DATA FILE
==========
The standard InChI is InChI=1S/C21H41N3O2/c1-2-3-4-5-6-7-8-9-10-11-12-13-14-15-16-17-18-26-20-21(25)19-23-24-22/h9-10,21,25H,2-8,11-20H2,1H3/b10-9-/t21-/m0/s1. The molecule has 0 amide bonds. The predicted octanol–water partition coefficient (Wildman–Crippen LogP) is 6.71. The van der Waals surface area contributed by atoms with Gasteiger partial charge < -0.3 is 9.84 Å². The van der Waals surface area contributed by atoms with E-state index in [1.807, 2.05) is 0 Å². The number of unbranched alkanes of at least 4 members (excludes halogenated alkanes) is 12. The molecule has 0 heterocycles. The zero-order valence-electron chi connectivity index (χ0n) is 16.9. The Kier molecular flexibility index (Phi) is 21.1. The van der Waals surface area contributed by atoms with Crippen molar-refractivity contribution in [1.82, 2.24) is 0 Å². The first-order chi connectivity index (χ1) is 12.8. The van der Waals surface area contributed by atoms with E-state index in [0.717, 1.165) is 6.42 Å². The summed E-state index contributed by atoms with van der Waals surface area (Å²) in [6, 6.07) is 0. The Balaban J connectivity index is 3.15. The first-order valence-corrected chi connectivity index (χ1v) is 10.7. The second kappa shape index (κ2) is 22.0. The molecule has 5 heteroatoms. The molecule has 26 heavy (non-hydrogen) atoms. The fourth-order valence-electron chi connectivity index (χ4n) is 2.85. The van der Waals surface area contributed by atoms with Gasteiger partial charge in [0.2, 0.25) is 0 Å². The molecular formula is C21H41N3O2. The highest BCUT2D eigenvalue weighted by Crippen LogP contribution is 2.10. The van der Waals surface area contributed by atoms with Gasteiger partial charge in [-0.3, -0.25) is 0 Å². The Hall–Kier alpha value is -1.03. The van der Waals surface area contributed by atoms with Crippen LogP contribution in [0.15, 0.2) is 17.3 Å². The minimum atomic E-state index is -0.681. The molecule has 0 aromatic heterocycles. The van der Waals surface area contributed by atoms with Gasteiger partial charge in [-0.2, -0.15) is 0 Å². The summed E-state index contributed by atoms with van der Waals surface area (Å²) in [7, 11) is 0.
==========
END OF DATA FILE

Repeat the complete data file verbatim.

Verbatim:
The standard InChI is InChI=1S/C21H41N3O2/c1-2-3-4-5-6-7-8-9-10-11-12-13-14-15-16-17-18-26-20-21(25)19-23-24-22/h9-10,21,25H,2-8,11-20H2,1H3/b10-9-/t21-/m0/s1. The molecule has 0 amide bonds. The predicted octanol–water partition coefficient (Wildman–Crippen LogP) is 6.71. The van der Waals surface area contributed by atoms with Gasteiger partial charge < -0.3 is 9.84 Å². The van der Waals surface area contributed by atoms with E-state index in [1.807, 2.05) is 0 Å². The number of unbranched alkanes of at least 4 members (excludes halogenated alkanes) is 12. The molecule has 0 heterocycles. The zero-order valence-electron chi connectivity index (χ0n) is 16.9. The Kier molecular flexibility index (Phi) is 21.1. The van der Waals surface area contributed by atoms with Crippen molar-refractivity contribution in [1.82, 2.24) is 0 Å². The first-order chi connectivity index (χ1) is 12.8. The van der Waals surface area contributed by atoms with E-state index in [0.717, 1.165) is 6.42 Å². The summed E-state index contributed by atoms with van der Waals surface area (Å²) in [6, 6.07) is 0. The Balaban J connectivity index is 3.15. The first-order valence-corrected chi connectivity index (χ1v) is 10.7. The second kappa shape index (κ2) is 22.0. The molecule has 5 heteroatoms. The molecule has 26 heavy (non-hydrogen) atoms. The fourth-order valence-electron chi connectivity index (χ4n) is 2.85. The van der Waals surface area contributed by atoms with Gasteiger partial charge in [0.2, 0.25) is 0 Å². The molecular formula is C21H41N3O2. The highest BCUT2D eigenvalue weighted by Crippen LogP contribution is 2.10. The van der Waals surface area contributed by atoms with Gasteiger partial charge in [-0.3, -0.25) is 0 Å². The Hall–Kier alpha value is -1.03. The van der Waals surface area contributed by atoms with Crippen LogP contribution in [0.15, 0.2) is 17.3 Å². The minimum atomic E-state index is -0.681. The molecule has 0 aromatic heterocycles. The van der Waals surface area contributed by atoms with Gasteiger partial charge in [-0.2, -0.15) is 0 Å². The summed E-state index contributed by atoms with van der Waals surface area (Å²) in [7, 11) is 0.